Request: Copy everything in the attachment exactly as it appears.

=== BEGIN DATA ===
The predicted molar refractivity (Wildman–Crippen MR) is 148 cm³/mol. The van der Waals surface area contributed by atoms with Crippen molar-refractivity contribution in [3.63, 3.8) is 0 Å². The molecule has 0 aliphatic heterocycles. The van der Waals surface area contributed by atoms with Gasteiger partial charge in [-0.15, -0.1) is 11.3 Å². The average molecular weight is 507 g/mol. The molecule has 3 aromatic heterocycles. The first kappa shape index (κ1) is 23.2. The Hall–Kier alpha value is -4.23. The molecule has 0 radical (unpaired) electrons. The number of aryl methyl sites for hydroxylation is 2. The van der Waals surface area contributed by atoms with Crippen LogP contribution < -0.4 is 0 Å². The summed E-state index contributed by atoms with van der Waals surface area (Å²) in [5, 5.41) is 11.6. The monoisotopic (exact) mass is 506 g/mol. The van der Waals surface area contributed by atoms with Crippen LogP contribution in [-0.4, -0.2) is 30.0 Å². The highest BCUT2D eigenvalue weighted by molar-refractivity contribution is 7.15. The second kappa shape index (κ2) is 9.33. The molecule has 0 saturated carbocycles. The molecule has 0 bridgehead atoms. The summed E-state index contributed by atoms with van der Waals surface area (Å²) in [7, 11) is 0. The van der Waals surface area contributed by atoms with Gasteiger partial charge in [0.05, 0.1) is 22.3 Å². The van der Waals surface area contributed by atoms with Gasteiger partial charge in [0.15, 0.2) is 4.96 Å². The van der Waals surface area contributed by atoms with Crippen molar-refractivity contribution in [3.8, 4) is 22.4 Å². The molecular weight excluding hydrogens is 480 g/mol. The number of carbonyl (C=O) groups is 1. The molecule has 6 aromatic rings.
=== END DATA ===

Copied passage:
The predicted molar refractivity (Wildman–Crippen MR) is 148 cm³/mol. The van der Waals surface area contributed by atoms with Crippen molar-refractivity contribution in [3.63, 3.8) is 0 Å². The molecule has 0 aliphatic heterocycles. The van der Waals surface area contributed by atoms with Gasteiger partial charge in [-0.15, -0.1) is 11.3 Å². The average molecular weight is 507 g/mol. The molecule has 3 aromatic heterocycles. The first kappa shape index (κ1) is 23.2. The Hall–Kier alpha value is -4.23. The molecule has 0 radical (unpaired) electrons. The number of aryl methyl sites for hydroxylation is 2. The van der Waals surface area contributed by atoms with Crippen LogP contribution < -0.4 is 0 Å². The summed E-state index contributed by atoms with van der Waals surface area (Å²) in [5, 5.41) is 11.6. The monoisotopic (exact) mass is 506 g/mol. The van der Waals surface area contributed by atoms with Crippen LogP contribution in [-0.4, -0.2) is 30.0 Å². The highest BCUT2D eigenvalue weighted by molar-refractivity contribution is 7.15. The second kappa shape index (κ2) is 9.33. The molecule has 0 saturated carbocycles. The molecule has 0 bridgehead atoms. The summed E-state index contributed by atoms with van der Waals surface area (Å²) in [7, 11) is 0. The van der Waals surface area contributed by atoms with Gasteiger partial charge in [0.05, 0.1) is 22.3 Å². The van der Waals surface area contributed by atoms with Gasteiger partial charge in [0.15, 0.2) is 4.96 Å². The van der Waals surface area contributed by atoms with Crippen molar-refractivity contribution in [3.8, 4) is 22.4 Å². The molecular weight excluding hydrogens is 480 g/mol. The number of carbonyl (C=O) groups is 1. The molecule has 6 aromatic rings.